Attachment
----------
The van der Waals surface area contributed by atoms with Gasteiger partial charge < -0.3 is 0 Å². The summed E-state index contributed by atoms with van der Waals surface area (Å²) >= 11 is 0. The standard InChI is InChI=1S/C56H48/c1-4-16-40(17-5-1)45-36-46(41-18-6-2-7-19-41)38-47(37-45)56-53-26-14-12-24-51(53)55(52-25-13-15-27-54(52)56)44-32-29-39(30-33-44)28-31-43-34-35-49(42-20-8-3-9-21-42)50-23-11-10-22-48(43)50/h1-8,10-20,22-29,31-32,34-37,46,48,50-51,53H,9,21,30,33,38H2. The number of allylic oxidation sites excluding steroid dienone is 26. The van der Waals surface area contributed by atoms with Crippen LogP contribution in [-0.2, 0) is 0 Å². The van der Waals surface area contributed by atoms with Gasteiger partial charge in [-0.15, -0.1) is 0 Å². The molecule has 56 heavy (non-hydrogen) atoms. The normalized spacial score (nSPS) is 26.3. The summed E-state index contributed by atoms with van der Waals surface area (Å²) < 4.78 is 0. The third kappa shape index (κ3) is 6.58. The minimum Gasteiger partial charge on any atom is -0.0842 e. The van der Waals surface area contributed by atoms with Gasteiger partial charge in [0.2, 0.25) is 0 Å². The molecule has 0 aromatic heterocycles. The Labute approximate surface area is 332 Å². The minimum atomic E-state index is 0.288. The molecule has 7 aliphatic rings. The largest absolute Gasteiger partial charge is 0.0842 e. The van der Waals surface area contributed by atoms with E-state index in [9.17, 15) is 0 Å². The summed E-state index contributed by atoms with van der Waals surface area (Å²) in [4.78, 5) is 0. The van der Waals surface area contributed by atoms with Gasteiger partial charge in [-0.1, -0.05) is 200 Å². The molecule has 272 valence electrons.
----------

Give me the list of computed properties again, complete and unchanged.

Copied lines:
The van der Waals surface area contributed by atoms with Gasteiger partial charge < -0.3 is 0 Å². The summed E-state index contributed by atoms with van der Waals surface area (Å²) >= 11 is 0. The standard InChI is InChI=1S/C56H48/c1-4-16-40(17-5-1)45-36-46(41-18-6-2-7-19-41)38-47(37-45)56-53-26-14-12-24-51(53)55(52-25-13-15-27-54(52)56)44-32-29-39(30-33-44)28-31-43-34-35-49(42-20-8-3-9-21-42)50-23-11-10-22-48(43)50/h1-8,10-20,22-29,31-32,34-37,46,48,50-51,53H,9,21,30,33,38H2. The number of allylic oxidation sites excluding steroid dienone is 26. The van der Waals surface area contributed by atoms with Crippen LogP contribution in [-0.2, 0) is 0 Å². The van der Waals surface area contributed by atoms with Gasteiger partial charge in [-0.15, -0.1) is 0 Å². The molecule has 56 heavy (non-hydrogen) atoms. The normalized spacial score (nSPS) is 26.3. The summed E-state index contributed by atoms with van der Waals surface area (Å²) < 4.78 is 0. The third kappa shape index (κ3) is 6.58. The minimum Gasteiger partial charge on any atom is -0.0842 e. The van der Waals surface area contributed by atoms with Gasteiger partial charge in [0.2, 0.25) is 0 Å². The molecule has 0 aromatic heterocycles. The Labute approximate surface area is 332 Å². The minimum atomic E-state index is 0.288. The molecule has 7 aliphatic rings. The largest absolute Gasteiger partial charge is 0.0842 e. The van der Waals surface area contributed by atoms with E-state index in [9.17, 15) is 0 Å². The summed E-state index contributed by atoms with van der Waals surface area (Å²) in [4.78, 5) is 0. The van der Waals surface area contributed by atoms with Gasteiger partial charge in [-0.1, -0.05) is 200 Å². The molecule has 272 valence electrons.